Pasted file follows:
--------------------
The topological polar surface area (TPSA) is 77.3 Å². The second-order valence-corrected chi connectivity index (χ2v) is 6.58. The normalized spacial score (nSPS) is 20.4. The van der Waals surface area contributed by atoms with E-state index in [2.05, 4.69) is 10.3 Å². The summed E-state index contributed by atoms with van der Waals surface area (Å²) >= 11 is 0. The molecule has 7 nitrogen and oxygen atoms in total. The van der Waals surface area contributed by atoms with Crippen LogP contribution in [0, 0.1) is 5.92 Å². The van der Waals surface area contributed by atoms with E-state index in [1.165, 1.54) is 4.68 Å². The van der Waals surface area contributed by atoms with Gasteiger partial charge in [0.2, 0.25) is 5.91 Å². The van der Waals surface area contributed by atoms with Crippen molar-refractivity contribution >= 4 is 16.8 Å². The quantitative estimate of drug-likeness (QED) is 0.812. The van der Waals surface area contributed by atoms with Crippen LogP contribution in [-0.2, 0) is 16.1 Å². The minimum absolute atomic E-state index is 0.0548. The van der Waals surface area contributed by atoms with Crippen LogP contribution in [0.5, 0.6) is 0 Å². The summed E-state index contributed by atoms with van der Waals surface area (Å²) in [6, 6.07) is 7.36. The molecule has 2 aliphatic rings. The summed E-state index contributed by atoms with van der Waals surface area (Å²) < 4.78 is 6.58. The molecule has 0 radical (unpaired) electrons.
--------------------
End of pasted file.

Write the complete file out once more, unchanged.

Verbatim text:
The topological polar surface area (TPSA) is 77.3 Å². The second-order valence-corrected chi connectivity index (χ2v) is 6.58. The normalized spacial score (nSPS) is 20.4. The van der Waals surface area contributed by atoms with E-state index in [2.05, 4.69) is 10.3 Å². The summed E-state index contributed by atoms with van der Waals surface area (Å²) >= 11 is 0. The molecule has 7 nitrogen and oxygen atoms in total. The van der Waals surface area contributed by atoms with Crippen LogP contribution in [0, 0.1) is 5.92 Å². The van der Waals surface area contributed by atoms with E-state index in [1.165, 1.54) is 4.68 Å². The van der Waals surface area contributed by atoms with Gasteiger partial charge in [0.2, 0.25) is 5.91 Å². The van der Waals surface area contributed by atoms with Crippen molar-refractivity contribution >= 4 is 16.8 Å². The quantitative estimate of drug-likeness (QED) is 0.812. The van der Waals surface area contributed by atoms with Crippen LogP contribution in [-0.2, 0) is 16.1 Å². The minimum absolute atomic E-state index is 0.0548. The van der Waals surface area contributed by atoms with Crippen LogP contribution in [0.5, 0.6) is 0 Å². The summed E-state index contributed by atoms with van der Waals surface area (Å²) in [6, 6.07) is 7.36. The molecule has 2 aliphatic rings. The summed E-state index contributed by atoms with van der Waals surface area (Å²) < 4.78 is 6.58. The molecule has 0 radical (unpaired) electrons.